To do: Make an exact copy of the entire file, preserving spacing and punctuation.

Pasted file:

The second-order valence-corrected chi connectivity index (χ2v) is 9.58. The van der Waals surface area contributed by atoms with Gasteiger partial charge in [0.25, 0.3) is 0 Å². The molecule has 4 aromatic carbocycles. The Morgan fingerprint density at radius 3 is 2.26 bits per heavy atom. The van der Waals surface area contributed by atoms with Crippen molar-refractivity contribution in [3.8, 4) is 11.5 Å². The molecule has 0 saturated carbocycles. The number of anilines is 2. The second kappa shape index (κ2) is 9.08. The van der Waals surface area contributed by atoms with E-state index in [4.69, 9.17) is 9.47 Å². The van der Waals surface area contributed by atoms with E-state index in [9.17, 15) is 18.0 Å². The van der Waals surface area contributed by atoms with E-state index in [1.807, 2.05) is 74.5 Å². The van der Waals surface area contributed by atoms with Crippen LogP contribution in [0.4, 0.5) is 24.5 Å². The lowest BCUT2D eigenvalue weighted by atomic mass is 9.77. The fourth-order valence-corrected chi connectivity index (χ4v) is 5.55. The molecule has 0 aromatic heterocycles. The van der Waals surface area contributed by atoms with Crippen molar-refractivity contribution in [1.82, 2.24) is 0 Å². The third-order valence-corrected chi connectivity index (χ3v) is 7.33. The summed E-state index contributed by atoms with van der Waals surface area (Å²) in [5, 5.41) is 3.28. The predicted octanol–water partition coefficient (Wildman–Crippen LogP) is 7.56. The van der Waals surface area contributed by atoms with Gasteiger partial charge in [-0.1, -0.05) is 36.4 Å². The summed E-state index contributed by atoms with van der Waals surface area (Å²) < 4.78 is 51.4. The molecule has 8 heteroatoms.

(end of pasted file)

The second-order valence-corrected chi connectivity index (χ2v) is 9.58. The van der Waals surface area contributed by atoms with Gasteiger partial charge in [0.25, 0.3) is 0 Å². The molecule has 4 aromatic carbocycles. The Morgan fingerprint density at radius 3 is 2.26 bits per heavy atom. The van der Waals surface area contributed by atoms with Crippen molar-refractivity contribution in [3.8, 4) is 11.5 Å². The molecule has 0 saturated carbocycles. The number of anilines is 2. The second kappa shape index (κ2) is 9.08. The van der Waals surface area contributed by atoms with E-state index in [4.69, 9.17) is 9.47 Å². The van der Waals surface area contributed by atoms with E-state index in [9.17, 15) is 18.0 Å². The van der Waals surface area contributed by atoms with E-state index in [1.807, 2.05) is 74.5 Å². The van der Waals surface area contributed by atoms with Crippen LogP contribution in [0.4, 0.5) is 24.5 Å². The lowest BCUT2D eigenvalue weighted by atomic mass is 9.77. The fourth-order valence-corrected chi connectivity index (χ4v) is 5.55. The molecule has 0 aromatic heterocycles. The van der Waals surface area contributed by atoms with Crippen molar-refractivity contribution in [1.82, 2.24) is 0 Å². The third-order valence-corrected chi connectivity index (χ3v) is 7.33. The summed E-state index contributed by atoms with van der Waals surface area (Å²) in [5, 5.41) is 3.28. The predicted octanol–water partition coefficient (Wildman–Crippen LogP) is 7.56. The van der Waals surface area contributed by atoms with Gasteiger partial charge in [-0.1, -0.05) is 36.4 Å². The summed E-state index contributed by atoms with van der Waals surface area (Å²) < 4.78 is 51.4. The molecule has 8 heteroatoms.